Tara's way of guiding people in yoga is definitely different. She's reaching many people who are new to yoga, who now see an open door rather than a closed one. She's also reaching many people who have been around yoga for a long time, and love her unburdened, direct approach. Yoga never needed to be a private club for a chosen few, although I think that notion has been a source of comfort within the yoga community for some time. In fact, from my own time as a "yoga insider" around many of the existing yoga schools, I know this was a big part of the message. We were told that yoga wasn't for everyone, and that we were lucky to be part of the chosen few on this special path to enlightenment. This creates a tough break for these insiders now, caught between the conflicting desires to be part of yoga's increasing reach, while still holding tight to the safety of exclusivity.

Tara never thought of her approach as rebellious. She just saw there was no need to limit yoga with rules that have nothing to do with yoga. She's helping people connect with themselves and feel good, through direct experience, without inserting herself in the middle. People feel good because they feel themselves, simply by doing yoga. Tara sees yoga as something that is as simple and basic to all of us as water. It's there for everyone, it's not complicated, and the best way to know about it is just to jump right in. Yoga will always have its history, open for study. For me I think the evolution of yoga today is even more exciting. We're seeing yoga grow beyond something that is for the "yoga community" into something much bigger in its ability to help people, something for the entire community of people. I'm happy to be here now (reference to Ram Dass and yoga history intended), and very happy for Tara and all the people who are playing our part in this rather active revolution!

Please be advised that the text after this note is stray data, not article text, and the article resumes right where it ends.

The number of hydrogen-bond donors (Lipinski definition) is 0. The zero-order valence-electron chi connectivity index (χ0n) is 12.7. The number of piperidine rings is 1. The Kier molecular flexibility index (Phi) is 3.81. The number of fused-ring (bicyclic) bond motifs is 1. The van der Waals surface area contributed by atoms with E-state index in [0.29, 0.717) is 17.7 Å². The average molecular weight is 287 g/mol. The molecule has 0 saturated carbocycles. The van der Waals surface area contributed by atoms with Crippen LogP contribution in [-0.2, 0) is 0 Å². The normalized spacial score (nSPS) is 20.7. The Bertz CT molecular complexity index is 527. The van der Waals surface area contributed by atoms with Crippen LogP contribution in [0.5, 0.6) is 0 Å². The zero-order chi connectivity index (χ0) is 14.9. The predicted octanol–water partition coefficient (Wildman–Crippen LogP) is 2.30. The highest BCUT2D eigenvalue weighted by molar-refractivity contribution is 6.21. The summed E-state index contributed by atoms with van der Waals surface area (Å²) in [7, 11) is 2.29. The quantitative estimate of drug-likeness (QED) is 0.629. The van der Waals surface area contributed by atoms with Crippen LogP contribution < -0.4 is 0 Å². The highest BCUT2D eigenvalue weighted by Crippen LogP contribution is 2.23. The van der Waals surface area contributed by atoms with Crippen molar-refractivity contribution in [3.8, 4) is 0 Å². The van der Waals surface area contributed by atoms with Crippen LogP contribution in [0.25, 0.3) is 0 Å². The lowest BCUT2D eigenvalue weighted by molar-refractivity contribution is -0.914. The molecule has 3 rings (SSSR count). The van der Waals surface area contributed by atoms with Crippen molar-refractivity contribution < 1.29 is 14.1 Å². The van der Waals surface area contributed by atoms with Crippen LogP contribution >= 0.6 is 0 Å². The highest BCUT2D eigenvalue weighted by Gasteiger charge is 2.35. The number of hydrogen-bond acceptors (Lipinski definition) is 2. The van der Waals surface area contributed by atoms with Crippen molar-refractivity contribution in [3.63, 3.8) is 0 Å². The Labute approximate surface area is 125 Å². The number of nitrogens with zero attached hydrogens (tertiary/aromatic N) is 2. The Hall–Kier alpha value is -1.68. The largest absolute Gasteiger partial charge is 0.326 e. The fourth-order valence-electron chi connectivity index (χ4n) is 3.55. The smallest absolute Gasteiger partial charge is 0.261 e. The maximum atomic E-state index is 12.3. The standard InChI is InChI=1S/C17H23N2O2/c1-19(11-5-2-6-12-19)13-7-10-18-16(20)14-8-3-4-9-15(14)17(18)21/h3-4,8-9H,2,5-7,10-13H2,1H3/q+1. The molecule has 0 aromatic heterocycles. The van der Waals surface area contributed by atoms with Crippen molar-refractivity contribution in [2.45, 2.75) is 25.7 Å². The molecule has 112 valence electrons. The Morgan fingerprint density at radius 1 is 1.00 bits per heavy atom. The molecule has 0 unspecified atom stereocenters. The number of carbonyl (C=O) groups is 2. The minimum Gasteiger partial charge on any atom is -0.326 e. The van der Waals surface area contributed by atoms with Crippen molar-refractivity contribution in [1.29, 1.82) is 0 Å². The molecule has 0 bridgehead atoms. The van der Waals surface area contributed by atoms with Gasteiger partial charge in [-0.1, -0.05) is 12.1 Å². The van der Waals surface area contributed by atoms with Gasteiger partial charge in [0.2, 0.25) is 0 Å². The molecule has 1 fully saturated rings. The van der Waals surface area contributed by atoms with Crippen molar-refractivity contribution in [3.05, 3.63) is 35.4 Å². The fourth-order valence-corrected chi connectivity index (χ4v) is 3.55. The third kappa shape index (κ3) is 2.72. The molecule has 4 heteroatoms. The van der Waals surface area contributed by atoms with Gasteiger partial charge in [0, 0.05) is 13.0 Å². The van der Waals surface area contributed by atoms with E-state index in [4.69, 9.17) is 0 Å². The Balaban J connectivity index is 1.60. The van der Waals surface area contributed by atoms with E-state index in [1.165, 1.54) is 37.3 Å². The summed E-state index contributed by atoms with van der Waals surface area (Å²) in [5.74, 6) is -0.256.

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Michael Taylor

Co-Founder Of Strala Yoga & Tai Chi Expert